Through empathy, our interaction with others as adults instills in us a sense of justice and morality but that sense of what is right is primarily encapsulated a lot earlier in life, in the behaviour of our role models towards us while we are young. A conscientious parent will scold for erring behaviour and praise the good – always ensuring that the confidence of the child is maintained. A good judge will issue a sentence appropriate to the crime. Fair cop judge – you have me bang to rights! A reasonable boss will issue behavioural warnings (whether verbal or written) unless of course the offence is punishable by immediate dismissal. The following day the warning is all but forgotten – in the spirit of progress. But, what does the Roman Catholic Church do to keep us ‘in check’?

Well, should we break one of the ten commandments, we are threatened with fire and brimstone for all eternity – unless we bow our heads and ask for forgiveness. An equivalent judge in court would be issuing life sentences for, say, burglary. Similarly, dismissal from work as a result of being late some Monday morning would be the wrong course of action and likely result in a justifiable claim of unfair dismissal by the unfortunate employee.

When the potential punishment is known to be utterly inappropriate to the crime, we find ourselves emasculated to the point that we never question the rules, never break even the most inconsequential of laws or commit even the most menial of sins. Our human nature has left us with no protection against the damnation of hell except to always do the right thing.

But we don’t always do the right thing! For whatever reason, all of us at some time or another have broken the law, bent the rules at work, questioned the authority of our parents or even protested decisions of the state. It’s in our nature to be dissatisfied at the best of times, to tiptoe the wrong side of the rules all the while weighing up the risks of getting caught. It is human to make mistakes and it is equally forgivable. What we shouldn’t be doing is relying on the forgiveness of God’s middleman who is always working on the assumption that we’ll be back next week and who’s sentencing guidelines never extend beyond the saying of a few prayers. That’s a strange kind of punishment indeed! The ‘break-em-down’ with guilt and ‘build-em-up’ with forgiveness routine of the Catholic Church is a continuous cycle of psychological abuse that can ultimately be detrimental to self esteem! It’s so much easier to fall than to pick yourself up again. The net result of the abuse is negative – reduced self esteem.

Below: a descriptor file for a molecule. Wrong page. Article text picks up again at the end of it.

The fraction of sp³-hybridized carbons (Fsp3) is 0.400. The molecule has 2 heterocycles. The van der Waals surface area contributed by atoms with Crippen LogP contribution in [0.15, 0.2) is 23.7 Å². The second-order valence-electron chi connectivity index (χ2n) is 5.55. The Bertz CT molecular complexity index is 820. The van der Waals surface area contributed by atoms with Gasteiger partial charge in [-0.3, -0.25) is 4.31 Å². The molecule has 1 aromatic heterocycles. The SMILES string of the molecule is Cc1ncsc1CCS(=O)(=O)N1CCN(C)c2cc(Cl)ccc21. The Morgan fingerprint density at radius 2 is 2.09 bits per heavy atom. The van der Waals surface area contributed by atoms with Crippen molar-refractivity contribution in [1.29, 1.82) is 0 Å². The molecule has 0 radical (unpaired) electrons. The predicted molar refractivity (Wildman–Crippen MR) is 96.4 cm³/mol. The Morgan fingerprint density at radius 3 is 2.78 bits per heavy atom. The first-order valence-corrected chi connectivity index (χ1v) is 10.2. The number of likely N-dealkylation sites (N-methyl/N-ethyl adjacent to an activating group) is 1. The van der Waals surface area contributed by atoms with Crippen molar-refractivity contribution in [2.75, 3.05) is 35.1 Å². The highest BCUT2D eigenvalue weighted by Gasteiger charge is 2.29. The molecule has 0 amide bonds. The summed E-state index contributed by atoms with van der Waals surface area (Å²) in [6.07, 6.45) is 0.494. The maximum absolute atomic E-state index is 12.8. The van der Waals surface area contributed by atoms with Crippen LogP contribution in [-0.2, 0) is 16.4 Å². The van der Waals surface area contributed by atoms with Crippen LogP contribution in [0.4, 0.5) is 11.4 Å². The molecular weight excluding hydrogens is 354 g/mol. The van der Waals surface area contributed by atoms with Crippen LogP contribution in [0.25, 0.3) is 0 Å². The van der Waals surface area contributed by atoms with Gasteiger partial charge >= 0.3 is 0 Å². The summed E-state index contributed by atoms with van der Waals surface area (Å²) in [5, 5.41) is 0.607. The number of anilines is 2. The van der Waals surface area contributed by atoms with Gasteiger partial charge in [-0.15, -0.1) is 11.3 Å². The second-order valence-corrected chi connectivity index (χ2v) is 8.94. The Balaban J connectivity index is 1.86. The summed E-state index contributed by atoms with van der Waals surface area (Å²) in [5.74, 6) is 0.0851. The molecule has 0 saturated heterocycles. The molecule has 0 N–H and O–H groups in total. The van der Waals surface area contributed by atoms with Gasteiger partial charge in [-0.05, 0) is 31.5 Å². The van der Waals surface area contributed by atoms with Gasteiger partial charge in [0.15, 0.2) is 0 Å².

In an effort to assuage their own guilt, Catholics repeatedly surrender their self esteem and become subservient to the courtroom in the confession box. Telling a priest your sins is equally as useful as shouting them to the wind. A problem shared is not halved in this instance. How can it be? He’s about to judge you and pass a sentence of ten ‘Hail Marys’, a ‘How’s Your Father’ and a ‘Glory Be’ – and say a prayer for him if you can find the time. How is that halving your problem?!

Your conscience is doing all the morality work for you anyway, whether you vocalise your wrong doings or simply sit in a quiet room and think upon them silently to yourself. Granting the Catholic Church the power to forgive the very sins they set forth in the ten commandments is worse than a folly. You were set up to fail the minute Moses chiselled the word ‘First’ into his tablet of stone. Your ‘loyalty’ is guaranteed – for life. That’s not loyalty. Where else are you going to go when you need to alleviate the weight of your conscience?

Fuck this subservient bullshit. Cut out the middleman. Stay home and forgive yourself if you think you’ve done something wrong that you might otherwise take to the priest, nay judge, in the confession box! It will boost your self esteem no end when you complete the whole process on your own and the boost in self esteem should more than counterbalance the guilt. Stay home and save yourself the trip to the church. If you need to include God in the conversation, by all means do so. He’s everywhere – not just down at the church. At the very least, stay home until this Covid-19 crack is over!